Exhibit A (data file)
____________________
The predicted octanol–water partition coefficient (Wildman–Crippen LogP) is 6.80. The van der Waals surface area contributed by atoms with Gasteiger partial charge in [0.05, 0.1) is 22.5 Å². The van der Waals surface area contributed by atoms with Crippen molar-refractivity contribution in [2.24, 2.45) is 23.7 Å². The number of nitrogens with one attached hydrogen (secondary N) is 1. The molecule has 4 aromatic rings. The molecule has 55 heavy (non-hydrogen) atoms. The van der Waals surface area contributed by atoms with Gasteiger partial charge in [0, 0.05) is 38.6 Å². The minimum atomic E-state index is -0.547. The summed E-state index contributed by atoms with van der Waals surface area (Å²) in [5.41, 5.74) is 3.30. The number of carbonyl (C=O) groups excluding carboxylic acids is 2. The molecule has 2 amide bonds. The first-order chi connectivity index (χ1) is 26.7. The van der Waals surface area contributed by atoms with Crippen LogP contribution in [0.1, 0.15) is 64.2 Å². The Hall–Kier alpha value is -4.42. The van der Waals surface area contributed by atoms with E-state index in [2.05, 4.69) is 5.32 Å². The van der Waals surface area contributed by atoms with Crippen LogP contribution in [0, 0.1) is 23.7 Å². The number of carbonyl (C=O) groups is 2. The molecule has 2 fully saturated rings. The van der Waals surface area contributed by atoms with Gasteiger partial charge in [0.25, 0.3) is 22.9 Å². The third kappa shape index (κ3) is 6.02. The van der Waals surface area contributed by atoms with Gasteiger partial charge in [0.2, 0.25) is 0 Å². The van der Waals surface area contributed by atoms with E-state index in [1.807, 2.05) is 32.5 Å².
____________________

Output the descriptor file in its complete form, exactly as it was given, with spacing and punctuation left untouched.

The predicted octanol–water partition coefficient (Wildman–Crippen LogP) is 6.80. The van der Waals surface area contributed by atoms with Gasteiger partial charge in [0.05, 0.1) is 22.5 Å². The van der Waals surface area contributed by atoms with Crippen molar-refractivity contribution in [2.24, 2.45) is 23.7 Å². The number of nitrogens with one attached hydrogen (secondary N) is 1. The molecule has 4 aromatic rings. The molecule has 55 heavy (non-hydrogen) atoms. The van der Waals surface area contributed by atoms with Gasteiger partial charge in [0, 0.05) is 38.6 Å². The minimum atomic E-state index is -0.547. The summed E-state index contributed by atoms with van der Waals surface area (Å²) in [5.41, 5.74) is 3.30. The number of carbonyl (C=O) groups excluding carboxylic acids is 2. The molecule has 2 amide bonds. The first-order chi connectivity index (χ1) is 26.7. The van der Waals surface area contributed by atoms with Crippen LogP contribution in [0.1, 0.15) is 64.2 Å². The Hall–Kier alpha value is -4.42. The van der Waals surface area contributed by atoms with E-state index in [2.05, 4.69) is 5.32 Å². The van der Waals surface area contributed by atoms with Crippen LogP contribution in [0, 0.1) is 23.7 Å². The number of carbonyl (C=O) groups is 2. The molecule has 2 fully saturated rings. The van der Waals surface area contributed by atoms with Gasteiger partial charge in [0.25, 0.3) is 22.9 Å². The third kappa shape index (κ3) is 6.02. The van der Waals surface area contributed by atoms with Gasteiger partial charge in [0.2, 0.25) is 0 Å². The van der Waals surface area contributed by atoms with E-state index in [1.807, 2.05) is 32.5 Å².